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My four month old has a great routine –
7.00am wake
7.00am bottle (formula)
8.00am solids (farex, apple puree etc)
9.00-11.00am Sleep
11.00am bottle
12.00pm solids
1.00-3.00pm sleep
3.00pm bottle
4.30-5.15pm nap
5.20pm solids
5.45pm bath
6.00-6.30pm bottle
7pm bed
10.30pm dream feed

Generally my baby wakes once per night for a feed (last night was 5.30am) and put my baby back to bed where she slept until 7.30am when she woke.

My challenge is her waking when her falls out dummy when she hits the 45 minute sleep cycle.
She crys out and is moving her head / mouth looking for her dummy. How do I get rid of the dummy or make the dummy work better for her?
During the night, she can self settle, it is mostly during the day that she gets frustrated.


With regard to her dummy it is about not using it as a prop but as a settling tool. This means that when she goes to bed she goes down without her dummy and you allow her an appropriate time to settle and then if she doesn’t settle then intervene with your settling tools to help her find her sleep. I have also adjusted her routine for you.

7.00am Wake
7.15am Bottle and Solids

Offer milk feed before naptime
9.00 -11.00 am sleep

11.15am Solids plus water in Sippy cup
12.45pm Milk feed
1.00pm Nap
3.00pm Wakes
3.15pm Milk feed

In between here I would suggest you do a band-aid nap so work backwards from her going to bedtime and keep her wake time the same. So at this stage I would suggest the band-aid nap be 5 to 5.30pm and then bed by 7.30pm. If you cant do the band aid nap then stretch her wake times out to 2 hours 15 minutes and then her bed time would be around the time you want.

5.00pm Band-aid nap no longer than 30 minutes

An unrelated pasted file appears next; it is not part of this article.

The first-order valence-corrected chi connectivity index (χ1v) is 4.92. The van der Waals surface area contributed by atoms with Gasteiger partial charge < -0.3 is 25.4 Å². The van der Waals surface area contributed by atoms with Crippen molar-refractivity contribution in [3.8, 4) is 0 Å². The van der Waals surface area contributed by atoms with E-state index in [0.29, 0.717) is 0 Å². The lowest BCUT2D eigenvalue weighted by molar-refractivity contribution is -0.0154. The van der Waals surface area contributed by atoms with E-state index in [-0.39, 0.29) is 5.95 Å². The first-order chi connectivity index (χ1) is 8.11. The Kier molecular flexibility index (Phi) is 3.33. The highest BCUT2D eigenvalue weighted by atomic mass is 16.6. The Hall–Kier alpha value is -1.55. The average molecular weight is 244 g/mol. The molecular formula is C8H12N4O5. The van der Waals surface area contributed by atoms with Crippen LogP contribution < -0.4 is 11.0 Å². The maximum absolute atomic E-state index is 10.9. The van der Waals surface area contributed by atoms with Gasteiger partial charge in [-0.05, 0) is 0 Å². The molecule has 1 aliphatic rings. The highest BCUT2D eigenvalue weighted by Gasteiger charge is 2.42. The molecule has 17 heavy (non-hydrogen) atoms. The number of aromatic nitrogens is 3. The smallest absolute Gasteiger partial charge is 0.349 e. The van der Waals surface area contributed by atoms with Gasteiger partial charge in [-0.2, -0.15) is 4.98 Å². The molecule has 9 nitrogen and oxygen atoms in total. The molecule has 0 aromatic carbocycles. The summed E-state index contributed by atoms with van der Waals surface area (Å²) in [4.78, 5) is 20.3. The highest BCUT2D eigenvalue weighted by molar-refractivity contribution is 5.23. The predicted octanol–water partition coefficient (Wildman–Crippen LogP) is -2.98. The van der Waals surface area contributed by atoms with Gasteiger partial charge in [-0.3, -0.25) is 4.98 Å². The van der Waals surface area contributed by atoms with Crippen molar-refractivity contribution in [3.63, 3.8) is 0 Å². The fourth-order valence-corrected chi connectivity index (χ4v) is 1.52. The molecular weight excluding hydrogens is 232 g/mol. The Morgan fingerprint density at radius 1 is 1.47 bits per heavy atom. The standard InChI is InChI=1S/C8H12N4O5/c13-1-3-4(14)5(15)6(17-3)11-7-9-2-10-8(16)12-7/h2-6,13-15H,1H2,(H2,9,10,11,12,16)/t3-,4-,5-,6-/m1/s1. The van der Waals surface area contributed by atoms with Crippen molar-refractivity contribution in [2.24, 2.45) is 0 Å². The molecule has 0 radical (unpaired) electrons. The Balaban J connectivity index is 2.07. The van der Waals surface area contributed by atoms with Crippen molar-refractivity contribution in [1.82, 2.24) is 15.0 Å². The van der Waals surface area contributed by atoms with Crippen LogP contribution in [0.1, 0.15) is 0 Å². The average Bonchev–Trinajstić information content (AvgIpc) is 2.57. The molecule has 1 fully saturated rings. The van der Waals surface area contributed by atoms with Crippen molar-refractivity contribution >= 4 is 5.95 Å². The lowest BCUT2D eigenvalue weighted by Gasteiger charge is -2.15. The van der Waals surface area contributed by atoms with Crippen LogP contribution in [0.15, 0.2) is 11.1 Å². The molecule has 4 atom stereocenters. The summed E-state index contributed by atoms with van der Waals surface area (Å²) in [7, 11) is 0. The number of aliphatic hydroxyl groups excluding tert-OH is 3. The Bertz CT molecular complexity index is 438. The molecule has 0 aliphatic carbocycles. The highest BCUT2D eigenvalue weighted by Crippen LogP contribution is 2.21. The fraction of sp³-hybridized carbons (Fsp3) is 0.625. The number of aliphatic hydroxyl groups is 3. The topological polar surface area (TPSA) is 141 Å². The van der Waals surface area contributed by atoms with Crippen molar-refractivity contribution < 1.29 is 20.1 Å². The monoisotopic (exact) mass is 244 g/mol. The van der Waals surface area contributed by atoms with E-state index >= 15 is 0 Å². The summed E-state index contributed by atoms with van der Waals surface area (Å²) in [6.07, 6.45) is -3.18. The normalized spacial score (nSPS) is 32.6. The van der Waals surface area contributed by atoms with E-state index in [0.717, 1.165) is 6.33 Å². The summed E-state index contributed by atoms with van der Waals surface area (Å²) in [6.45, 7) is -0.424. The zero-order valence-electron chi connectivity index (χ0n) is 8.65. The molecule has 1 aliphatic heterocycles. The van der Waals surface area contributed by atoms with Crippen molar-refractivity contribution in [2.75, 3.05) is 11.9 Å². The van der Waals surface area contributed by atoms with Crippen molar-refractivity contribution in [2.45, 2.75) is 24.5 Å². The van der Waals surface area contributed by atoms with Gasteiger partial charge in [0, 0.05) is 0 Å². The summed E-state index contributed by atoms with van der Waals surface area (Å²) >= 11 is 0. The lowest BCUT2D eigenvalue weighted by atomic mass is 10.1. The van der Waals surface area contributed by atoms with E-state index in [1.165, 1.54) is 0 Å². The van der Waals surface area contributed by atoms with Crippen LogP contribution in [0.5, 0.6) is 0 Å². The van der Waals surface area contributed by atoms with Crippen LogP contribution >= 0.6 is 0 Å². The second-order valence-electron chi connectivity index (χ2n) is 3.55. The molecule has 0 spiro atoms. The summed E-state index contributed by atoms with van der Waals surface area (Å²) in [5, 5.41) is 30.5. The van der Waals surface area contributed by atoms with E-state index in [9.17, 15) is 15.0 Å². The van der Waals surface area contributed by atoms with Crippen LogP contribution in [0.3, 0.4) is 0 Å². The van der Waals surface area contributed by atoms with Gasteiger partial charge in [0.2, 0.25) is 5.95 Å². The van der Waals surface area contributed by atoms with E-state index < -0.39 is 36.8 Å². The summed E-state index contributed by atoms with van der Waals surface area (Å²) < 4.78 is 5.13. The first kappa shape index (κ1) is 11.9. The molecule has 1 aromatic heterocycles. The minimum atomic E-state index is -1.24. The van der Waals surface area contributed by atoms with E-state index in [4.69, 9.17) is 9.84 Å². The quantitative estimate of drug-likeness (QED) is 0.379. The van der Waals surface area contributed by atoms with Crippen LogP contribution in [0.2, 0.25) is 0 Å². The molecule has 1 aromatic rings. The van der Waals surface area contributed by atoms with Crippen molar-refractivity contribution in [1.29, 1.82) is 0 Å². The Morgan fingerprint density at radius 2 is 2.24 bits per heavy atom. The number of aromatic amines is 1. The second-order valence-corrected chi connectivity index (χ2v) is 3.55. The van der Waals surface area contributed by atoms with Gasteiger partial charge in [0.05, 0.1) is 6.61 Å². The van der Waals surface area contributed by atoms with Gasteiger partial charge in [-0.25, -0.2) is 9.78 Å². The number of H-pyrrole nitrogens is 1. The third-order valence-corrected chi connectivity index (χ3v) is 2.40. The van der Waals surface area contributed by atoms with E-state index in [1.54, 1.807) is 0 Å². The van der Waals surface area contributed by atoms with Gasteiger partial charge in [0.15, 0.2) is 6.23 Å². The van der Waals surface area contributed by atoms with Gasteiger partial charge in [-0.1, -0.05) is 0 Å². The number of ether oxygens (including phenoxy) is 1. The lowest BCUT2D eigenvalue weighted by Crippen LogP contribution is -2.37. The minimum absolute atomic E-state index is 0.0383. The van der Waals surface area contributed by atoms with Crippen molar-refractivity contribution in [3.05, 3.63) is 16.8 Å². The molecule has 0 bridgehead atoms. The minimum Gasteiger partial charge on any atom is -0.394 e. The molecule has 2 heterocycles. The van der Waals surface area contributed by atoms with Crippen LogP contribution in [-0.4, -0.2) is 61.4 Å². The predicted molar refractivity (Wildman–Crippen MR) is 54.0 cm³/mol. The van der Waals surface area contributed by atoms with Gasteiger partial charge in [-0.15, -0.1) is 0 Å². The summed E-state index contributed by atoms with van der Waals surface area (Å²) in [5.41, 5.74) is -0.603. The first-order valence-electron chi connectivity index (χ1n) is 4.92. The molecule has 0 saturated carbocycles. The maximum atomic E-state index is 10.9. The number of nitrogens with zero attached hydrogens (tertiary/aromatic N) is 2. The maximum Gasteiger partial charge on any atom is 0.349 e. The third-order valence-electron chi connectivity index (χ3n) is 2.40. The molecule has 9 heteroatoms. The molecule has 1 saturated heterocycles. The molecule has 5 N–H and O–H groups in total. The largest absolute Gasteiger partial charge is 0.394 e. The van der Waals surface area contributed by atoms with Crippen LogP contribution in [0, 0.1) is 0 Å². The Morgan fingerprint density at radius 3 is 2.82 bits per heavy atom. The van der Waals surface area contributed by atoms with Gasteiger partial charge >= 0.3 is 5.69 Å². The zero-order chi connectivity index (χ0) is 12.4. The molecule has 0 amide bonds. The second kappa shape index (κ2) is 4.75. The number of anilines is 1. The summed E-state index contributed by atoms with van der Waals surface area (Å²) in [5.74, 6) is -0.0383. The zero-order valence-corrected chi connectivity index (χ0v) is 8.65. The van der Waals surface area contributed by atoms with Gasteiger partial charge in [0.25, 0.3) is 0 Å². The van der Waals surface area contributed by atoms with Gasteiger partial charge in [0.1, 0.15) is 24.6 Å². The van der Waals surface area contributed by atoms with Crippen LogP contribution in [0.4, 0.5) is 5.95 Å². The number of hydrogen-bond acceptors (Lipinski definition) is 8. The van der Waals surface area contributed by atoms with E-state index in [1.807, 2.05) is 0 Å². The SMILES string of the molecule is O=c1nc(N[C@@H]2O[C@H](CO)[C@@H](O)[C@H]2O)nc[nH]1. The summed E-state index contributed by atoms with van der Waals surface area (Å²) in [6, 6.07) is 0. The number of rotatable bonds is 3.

5.30pm Wakes
5.15pm Solids and milk
Evening routine bath, milk

7.30 bed
If feeding during the night ensure you are feeding for hunger and not comfort.

Dummies are a useful tool to help settle your baby if they need help to find their sleep. However if you ‘plug’ your baby with the dummy as soon as they go to bed then, I believe, that you are taking away their chance and ability to try and settle by themselves.
Giving a dummy to your baby straight away can in fact cause more crying than if you let them grizzle/cry first before allowing, and then if needed, use as part of your settling tools. .

Dummies are designed to comfort newborn babies. Around six months most babies no longer need to ‘suck’ to gain comfort and so the use of a dummy should diminish.

However, if your baby continues to use the dummy as a comforter it is important to keep it for their cot, for settling and re-settling. It should not be given so that your baby has it in their mouth the whole time. I often see this latter approach when mums are out and about and I understand in this circumstance that the object of the dummy in an older child’s mouth is to keep them quiet. However, doing this regularly can affect their speech development.

Now between this feed and going to bedtime you either need to decide whether to put her to bed for the night at 5.00pm or do a band aid nap. If you choose to do a Band-Aid nap then work backwards from 7.30pm so that she is waking from the Band-Aid no later than 5.00pm so the Band-Aid nap will be between 5.00pm and 5.30pm

Settling and resettling take TACT – time, acceptance, consistency and tranquility

Sleep is a learned behaviour. Sleep is also a nutrient and walks hand in hand with food.

It takes a minimum of ten days to see any changes and the change at the end of the light is just a dim light. The first 3 to 4 days is always the hardest and to change their circadian sleep cycles it takes a minimum of six weeks